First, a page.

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Common Terms in the High Frequencies, part 14

Posted by Fix Your Mix On July - 30 - 20092 COMMENTS

Airy:  Spaciousness, often a pleasant mostly treble-based reverb sound.  Extended frequency response that runs up through the top end of the bandwidth.


Brittle:  Peaking in high-frequencies, weak fundamentals with slightly distorted or harsh highs.


Crisp:  Good high-frequency response with good transient quality


Crispy:  Constant, but perhaps random high frequency sounds not unlike frying foods.


Delicate: Extended high frequency range without being harsh.  Emphasis on high frequencies extending to 20 KHz, but without the peaking. 


Edgy:  High frequency emphasis from about 3.5 to 6 KHz with harmonic content overly strong in comparison to fundamentals.  Can deal with high frequency distortion and rasp.


Piercing:  Hard on the ears, screechy and sharp.  Narrow peaks occurring between 3 and 10 KHz.


Raspy:  Harsh sounds in the 6 KHz range that sounds like a scratchy voice.


Sibilant:  S and Sh sounds are overly emphasized. 


Sizzly:  Similar to crisp, like the sound of the decay on a riveted cymbal.


Steely or Shiny:  Lots of top end from 3-6 KHz with peaky highs (as opposed to flat but boosted top end)


Sweet:  Flat high-frequency response without distortion and extended the full bandwidth.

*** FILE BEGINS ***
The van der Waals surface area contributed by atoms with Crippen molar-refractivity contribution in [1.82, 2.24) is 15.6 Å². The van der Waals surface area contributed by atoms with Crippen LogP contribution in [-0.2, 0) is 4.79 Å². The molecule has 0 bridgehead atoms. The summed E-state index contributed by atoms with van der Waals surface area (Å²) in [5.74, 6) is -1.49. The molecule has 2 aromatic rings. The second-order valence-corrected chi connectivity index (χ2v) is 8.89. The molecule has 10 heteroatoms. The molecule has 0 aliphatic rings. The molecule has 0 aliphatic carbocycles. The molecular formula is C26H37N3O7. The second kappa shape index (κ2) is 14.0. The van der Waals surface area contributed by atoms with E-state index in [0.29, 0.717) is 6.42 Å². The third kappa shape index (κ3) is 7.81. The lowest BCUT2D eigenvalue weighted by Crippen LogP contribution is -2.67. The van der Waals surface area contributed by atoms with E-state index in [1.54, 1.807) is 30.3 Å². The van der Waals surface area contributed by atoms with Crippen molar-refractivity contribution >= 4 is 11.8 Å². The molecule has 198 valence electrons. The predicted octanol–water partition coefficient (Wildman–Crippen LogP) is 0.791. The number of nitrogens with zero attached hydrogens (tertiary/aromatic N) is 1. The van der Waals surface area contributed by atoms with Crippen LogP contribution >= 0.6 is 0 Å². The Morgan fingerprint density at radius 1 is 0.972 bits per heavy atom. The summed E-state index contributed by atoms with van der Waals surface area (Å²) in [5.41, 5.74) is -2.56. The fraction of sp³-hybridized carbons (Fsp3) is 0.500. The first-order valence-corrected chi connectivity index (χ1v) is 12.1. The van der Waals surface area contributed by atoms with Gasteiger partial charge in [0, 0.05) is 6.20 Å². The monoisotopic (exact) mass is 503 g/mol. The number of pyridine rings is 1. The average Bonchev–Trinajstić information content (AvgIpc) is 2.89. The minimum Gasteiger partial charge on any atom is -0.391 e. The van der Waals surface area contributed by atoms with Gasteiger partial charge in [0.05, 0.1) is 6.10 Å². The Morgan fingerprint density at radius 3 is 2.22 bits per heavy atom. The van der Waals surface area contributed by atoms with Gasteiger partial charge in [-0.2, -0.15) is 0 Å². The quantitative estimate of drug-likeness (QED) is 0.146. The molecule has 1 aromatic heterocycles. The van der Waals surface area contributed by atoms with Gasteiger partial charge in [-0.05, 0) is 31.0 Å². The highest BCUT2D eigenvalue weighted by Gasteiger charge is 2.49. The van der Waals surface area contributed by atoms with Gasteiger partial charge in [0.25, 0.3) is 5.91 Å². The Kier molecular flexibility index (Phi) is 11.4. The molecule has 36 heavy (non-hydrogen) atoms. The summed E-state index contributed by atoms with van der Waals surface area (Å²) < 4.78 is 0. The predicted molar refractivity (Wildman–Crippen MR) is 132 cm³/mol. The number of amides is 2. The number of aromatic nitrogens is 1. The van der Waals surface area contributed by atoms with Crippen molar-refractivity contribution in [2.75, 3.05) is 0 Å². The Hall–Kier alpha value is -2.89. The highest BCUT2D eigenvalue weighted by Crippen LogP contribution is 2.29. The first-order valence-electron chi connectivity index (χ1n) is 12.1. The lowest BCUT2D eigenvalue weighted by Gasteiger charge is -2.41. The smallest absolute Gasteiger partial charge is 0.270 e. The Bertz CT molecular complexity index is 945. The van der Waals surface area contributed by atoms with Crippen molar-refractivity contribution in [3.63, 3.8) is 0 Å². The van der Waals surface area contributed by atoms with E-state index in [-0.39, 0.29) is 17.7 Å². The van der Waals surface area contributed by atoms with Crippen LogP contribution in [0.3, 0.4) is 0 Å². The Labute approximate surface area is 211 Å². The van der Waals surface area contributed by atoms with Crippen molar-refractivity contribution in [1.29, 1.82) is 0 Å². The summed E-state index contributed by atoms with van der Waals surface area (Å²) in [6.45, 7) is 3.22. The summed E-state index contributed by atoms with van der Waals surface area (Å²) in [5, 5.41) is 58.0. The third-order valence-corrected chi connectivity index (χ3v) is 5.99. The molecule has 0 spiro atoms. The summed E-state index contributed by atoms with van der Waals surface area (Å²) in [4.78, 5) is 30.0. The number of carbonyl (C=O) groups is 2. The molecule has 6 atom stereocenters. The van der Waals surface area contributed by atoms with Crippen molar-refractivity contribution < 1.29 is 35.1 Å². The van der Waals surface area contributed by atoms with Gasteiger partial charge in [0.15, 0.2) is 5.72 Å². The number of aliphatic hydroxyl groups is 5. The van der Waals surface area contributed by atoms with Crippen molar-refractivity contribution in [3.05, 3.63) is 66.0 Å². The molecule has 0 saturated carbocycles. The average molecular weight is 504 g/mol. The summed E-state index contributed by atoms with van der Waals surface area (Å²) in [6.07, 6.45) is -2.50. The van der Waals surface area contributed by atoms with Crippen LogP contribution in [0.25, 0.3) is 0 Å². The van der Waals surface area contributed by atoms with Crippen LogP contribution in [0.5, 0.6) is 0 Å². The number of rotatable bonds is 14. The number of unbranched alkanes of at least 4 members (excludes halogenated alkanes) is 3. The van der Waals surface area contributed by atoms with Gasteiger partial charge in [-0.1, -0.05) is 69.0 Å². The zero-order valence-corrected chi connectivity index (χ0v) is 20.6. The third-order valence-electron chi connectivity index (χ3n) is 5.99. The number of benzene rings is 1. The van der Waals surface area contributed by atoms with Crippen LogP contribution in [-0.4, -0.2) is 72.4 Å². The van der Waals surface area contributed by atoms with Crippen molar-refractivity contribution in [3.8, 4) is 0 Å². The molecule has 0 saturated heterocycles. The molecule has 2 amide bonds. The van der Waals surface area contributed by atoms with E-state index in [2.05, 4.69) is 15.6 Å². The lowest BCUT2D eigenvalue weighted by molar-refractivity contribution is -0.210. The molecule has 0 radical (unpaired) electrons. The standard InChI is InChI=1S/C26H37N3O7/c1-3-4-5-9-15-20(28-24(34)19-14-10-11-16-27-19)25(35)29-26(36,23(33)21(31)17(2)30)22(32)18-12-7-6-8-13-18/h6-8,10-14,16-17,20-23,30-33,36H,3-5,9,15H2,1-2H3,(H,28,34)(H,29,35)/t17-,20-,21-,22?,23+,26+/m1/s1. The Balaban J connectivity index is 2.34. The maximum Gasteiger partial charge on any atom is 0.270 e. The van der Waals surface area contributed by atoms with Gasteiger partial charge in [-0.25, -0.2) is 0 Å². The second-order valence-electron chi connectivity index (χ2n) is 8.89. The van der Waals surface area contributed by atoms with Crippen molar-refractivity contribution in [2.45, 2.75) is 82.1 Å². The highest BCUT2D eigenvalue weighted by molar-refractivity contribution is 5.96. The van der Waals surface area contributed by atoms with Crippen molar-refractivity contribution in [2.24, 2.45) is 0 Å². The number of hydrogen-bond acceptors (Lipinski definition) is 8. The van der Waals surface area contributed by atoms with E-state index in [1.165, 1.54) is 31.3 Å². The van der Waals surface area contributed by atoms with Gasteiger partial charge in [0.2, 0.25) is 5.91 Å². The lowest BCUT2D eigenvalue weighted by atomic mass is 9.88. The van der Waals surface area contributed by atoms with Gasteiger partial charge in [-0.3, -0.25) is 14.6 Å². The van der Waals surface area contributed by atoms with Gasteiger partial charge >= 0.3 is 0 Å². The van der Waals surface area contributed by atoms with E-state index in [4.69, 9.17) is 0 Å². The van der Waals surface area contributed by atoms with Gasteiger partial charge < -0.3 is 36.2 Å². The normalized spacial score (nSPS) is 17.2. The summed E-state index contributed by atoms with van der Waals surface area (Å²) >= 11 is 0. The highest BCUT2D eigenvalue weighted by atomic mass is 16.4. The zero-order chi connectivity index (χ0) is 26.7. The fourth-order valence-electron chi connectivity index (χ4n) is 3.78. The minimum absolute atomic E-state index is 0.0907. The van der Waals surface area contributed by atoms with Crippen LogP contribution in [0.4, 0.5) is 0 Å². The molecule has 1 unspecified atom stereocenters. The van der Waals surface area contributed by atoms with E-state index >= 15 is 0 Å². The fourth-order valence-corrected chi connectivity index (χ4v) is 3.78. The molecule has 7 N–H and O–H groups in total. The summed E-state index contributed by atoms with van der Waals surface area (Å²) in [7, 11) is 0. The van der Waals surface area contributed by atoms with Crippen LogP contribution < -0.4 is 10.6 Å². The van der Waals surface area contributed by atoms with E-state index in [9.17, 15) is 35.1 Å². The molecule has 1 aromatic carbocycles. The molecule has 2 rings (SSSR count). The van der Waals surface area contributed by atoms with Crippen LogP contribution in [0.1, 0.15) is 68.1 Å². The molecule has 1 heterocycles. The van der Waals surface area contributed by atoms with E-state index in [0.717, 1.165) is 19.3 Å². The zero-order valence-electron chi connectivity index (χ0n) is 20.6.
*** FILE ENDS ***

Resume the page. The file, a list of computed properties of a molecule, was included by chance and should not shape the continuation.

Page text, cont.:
Common terms in the Upper-Mid range, part 12

Posted by Fix Your Mix On July - 16 - 2009COMMENT ON THIS POST

Bright:  Emphasis on high-frequencies, specifically upper-mids with emphasis on harmonics.


Crunchy:  Exists between 2K and 4K, typically distortion based and generally pleasant.  Can lend rhythmic distinction to distorted rhythm parts.


Detailed:  Minutiae of the music are easily audible.  Present sounding, intimate and close with lots of articulation and transient response throughout the upper mid range.


Forward:  Present, in your face.  Detail present in transients and upper harmonics which lends a feeling of proximity.


Glassy:  Brittle sounding, too much upper-mid content especially with regard to harmonics in relation to fundamentals. 


Grungy:  Lots of distortion with emphasis on odd harmonics.


Hard:  Excellent transient response combined with an overemphasis on upper-midrange frequencies.


Harsh:  Peaking in the 2-6 KHz range.


Metallic:  Emphasis on upper-mid range frequencies, specifically those that deal with odd order harmonics in this range.


Pinched:  Narrow-bandwidth, often relegated to the upper-mid range frequencies.  Try boosting lower frequencies to balance.

Common Mid-Range Terms, part 10

Posted by Fix Your Mix On July - 2 - 2009COMMENT ON THIS POST

Honky:  When you cup your hands and sing into it, that is pretty much what honkiness is.  This is a frequency buildup around 500-700 Hz, so cut in that area or boost the lows.


Nasal:  Like when you pinch your nose and speak.  This is very similar to honky except that it is a bit higher around 800-1000 Hz.


Radio-Filter:  The most overused pop cliché out there.  I wish everyone would stop doing this, but to do it properly you should know:  Old radios had small speakers which meant poor bass response and sometimes weak highs as well.  They also had poor construction which means limited dynamic range.  So use high and low pass filters centered around 1 KHz.  Most of the effect will be accomplished by the high-pass filter.  The low pass filter can be adjusted to taste.  Compress heavily to limit dynamic range.


Tinny:  Sounds like it’s coming through a tin can.  To me this also indicates peaky mids which would be a significant bump at around 1 KHz.  Perhaps some high-end reverberations of a metallic variety.  Can be remedied by boosting lows.